III. Later on, some monks smuggled silk worms and other supplies for silk-making into the Byzantine Empire and taught them how to make silk
IV. The Byzantine Empire soon had a monopoly on silk trade
B. Concluding Sentence: While several of the materials used in the Islamic and Byzantine Empires were different from each other, there were materials that the empires had in common with each other.
4. Body Paragraph 3
A. Topic Sentence: The practical aspects of clothing styles in the Islamic and Byzantine Empires were important.
1. Climate was a factor in the Islamic empire
a. The Islamic Empire was located in a hot desert environment
b. People in the Islamic Empire wore layers of clothes and covered as much skin as possible in order to protect themselves from the sun.
2. Articles of clothing sometimes had several uses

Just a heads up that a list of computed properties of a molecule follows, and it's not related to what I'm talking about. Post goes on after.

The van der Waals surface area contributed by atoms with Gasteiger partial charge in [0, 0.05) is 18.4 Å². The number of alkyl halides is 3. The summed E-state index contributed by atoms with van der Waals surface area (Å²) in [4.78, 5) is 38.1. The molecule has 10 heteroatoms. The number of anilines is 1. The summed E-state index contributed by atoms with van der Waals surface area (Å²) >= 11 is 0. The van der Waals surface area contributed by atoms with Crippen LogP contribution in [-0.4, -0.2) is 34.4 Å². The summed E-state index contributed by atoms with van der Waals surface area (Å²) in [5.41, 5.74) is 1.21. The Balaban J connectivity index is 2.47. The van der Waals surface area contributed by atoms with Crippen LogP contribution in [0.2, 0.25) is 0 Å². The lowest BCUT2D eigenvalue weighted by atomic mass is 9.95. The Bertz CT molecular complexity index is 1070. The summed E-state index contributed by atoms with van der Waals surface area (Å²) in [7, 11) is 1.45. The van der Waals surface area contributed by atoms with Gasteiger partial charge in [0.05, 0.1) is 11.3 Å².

a. According to Kidipede, veils had several uses:
I. Baby slings
IV. Table cloths
VI. A little tent
b. Concluding Sentence: The practical aspects of clothing styles were a similar concept in the Islamic and Byzantine empires.
5. Conclusion: Though the Byzantine and Islamic Empires were starkly different from each other in most ways, one of the ways in which they were similar to each other was their clothing style.
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Fragments of a Wall Hanging with Figures in Persian Dress. 700. Benaki Museum, Athens. The Metropolitan Museum of Art. Web. 15 Dec. 2013. <http://www.metmuseum.org/exhibitions/listings/2012/byzantium-and-islam/blog/topical-essays/posts/costume-styles#_ftn2>.